The checkout assistant waited whilst I rummaged through my handbag for my purse. Not surly, gum-chewing impatience, just a quiet, all-the-time-in-the-world patience. As I inserted the credit card in the machine she said ‘You do like butterflies and turquoise don’t you?’ It hadn't even occurred to me that I was all matchy, matchy and I was genuinely impressed with her attentiveness and observation.
This weekend just gone we visited our son and daughter in law for the last time before they move south, taking them and our grandchild-to-be an extra 2.5 hours away. I have mixed feelings about them being so far away but I know they have heard and prayed about the God-whispers calling them into a new chapter of their lives. (And should you southerners not look after our grandchild there will be wigs on the green.)
We attended morning service at the church where D has been working for the past few years. We have been there a few times before and in different contexts. The prompt to recount these things is strong. It feels good to be thankful, but I know in tiredness, vulnerability, and motorway traffic jams, gratefulness will easily evaporate.
26 years ago we attended just the one service in the same church when D was a baby himself. We stayed with the minister and his wife. She observed me with him and suggested I might have depression. She was the first person to ever mention it. Then I had no idea, but now I am grateful to her more than she will know. Young motherhood was one of those pressure points which made the depression rise to the surface. It is not until much more recently that I have accepted depression as part of who I am, not just another sorry episode of failure (except during the tired and vulnerable moments.)
Thankful she noticed.
Much more recently we went to another service at the church as a family, a rare free Sunday when we could all be in the same place with all our grown up children. The speaker was talking about times when money was tight for him and his family, when their children were growing up. Hand-me-down and severely price-slashed winter coats, familiar to ours in the years when we were still a clergy family.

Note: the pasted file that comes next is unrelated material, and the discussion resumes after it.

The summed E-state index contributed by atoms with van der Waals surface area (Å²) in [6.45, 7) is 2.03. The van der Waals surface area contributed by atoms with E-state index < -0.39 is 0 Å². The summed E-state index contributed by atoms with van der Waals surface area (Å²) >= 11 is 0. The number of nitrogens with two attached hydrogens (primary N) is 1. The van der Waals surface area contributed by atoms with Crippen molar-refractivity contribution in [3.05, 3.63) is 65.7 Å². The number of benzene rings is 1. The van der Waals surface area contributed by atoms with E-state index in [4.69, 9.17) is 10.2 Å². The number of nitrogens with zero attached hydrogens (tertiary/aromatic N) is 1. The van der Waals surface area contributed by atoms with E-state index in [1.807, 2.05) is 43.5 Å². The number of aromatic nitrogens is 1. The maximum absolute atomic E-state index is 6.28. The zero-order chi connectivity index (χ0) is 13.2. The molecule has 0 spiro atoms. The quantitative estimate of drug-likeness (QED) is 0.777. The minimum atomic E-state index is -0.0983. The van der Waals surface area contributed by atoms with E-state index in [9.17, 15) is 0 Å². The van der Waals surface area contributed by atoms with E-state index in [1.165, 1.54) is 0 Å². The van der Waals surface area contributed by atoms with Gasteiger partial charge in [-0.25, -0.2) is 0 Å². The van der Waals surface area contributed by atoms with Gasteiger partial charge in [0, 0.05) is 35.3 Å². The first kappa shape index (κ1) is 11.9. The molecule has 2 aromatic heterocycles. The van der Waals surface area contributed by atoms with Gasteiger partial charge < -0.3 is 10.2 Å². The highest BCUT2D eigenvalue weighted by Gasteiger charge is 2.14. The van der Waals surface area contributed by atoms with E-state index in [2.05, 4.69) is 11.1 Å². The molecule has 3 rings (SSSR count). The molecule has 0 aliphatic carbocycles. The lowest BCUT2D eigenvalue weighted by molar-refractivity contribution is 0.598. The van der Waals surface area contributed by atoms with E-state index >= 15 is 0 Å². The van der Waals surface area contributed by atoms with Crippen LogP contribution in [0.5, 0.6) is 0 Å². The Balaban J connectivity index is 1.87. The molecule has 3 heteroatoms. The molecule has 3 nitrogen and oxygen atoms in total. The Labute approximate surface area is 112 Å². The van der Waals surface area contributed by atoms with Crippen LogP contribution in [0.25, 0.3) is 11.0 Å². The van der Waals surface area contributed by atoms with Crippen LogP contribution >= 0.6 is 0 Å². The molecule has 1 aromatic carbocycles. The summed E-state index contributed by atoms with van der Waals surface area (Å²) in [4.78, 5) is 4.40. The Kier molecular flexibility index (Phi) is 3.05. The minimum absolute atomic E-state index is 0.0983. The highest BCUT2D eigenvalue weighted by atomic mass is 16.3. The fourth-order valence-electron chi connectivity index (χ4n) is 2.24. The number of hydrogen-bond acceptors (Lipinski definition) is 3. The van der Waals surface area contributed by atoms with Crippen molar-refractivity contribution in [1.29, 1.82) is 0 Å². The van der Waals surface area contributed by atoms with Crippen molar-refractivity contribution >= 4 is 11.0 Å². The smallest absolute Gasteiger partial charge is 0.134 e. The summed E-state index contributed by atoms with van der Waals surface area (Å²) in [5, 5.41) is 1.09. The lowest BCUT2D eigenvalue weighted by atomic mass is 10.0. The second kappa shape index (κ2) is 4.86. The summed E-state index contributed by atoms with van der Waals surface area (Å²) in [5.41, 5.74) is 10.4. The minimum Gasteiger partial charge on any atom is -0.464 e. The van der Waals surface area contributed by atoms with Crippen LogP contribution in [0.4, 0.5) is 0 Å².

At the end of the service D turned to me and said to me ‘You gave up a lot so you could spend time with us when we were little and we always had everything we needed’ (Rough translation ‘almighty cock ups notwithstanding I think you did an alright job’ - I’ll take the compliment). I know that whichever way motherhood had been done, stay at home or working, the way would have been littered with mistakes on all sides.
Thankful he noticed.
And on Sunday just gone within those same old stone walls we sang these words:
You are my rock in times of trouble
You lift me up when I fall down
All through the storm, Your love is the anchor
My hope is in You alone
I was overwhelmed with thankfulness at what God has done with, for and through us over the years. In spite of all of us really.
Then Samuel took a stone and set it up between Mizpah and Shen. He named it Ebenezer saying “Thus far the Lord has helped us” 1 Samuel 7:12
This morning as I left for work a butterfly was gently flexing its wings on the wall by the front door. And then in the revoltingly overcrowded, standing room only train my nose was pressed up against the blouse of the woman in front (unobtrusive evidence and truly honestly not a selfie)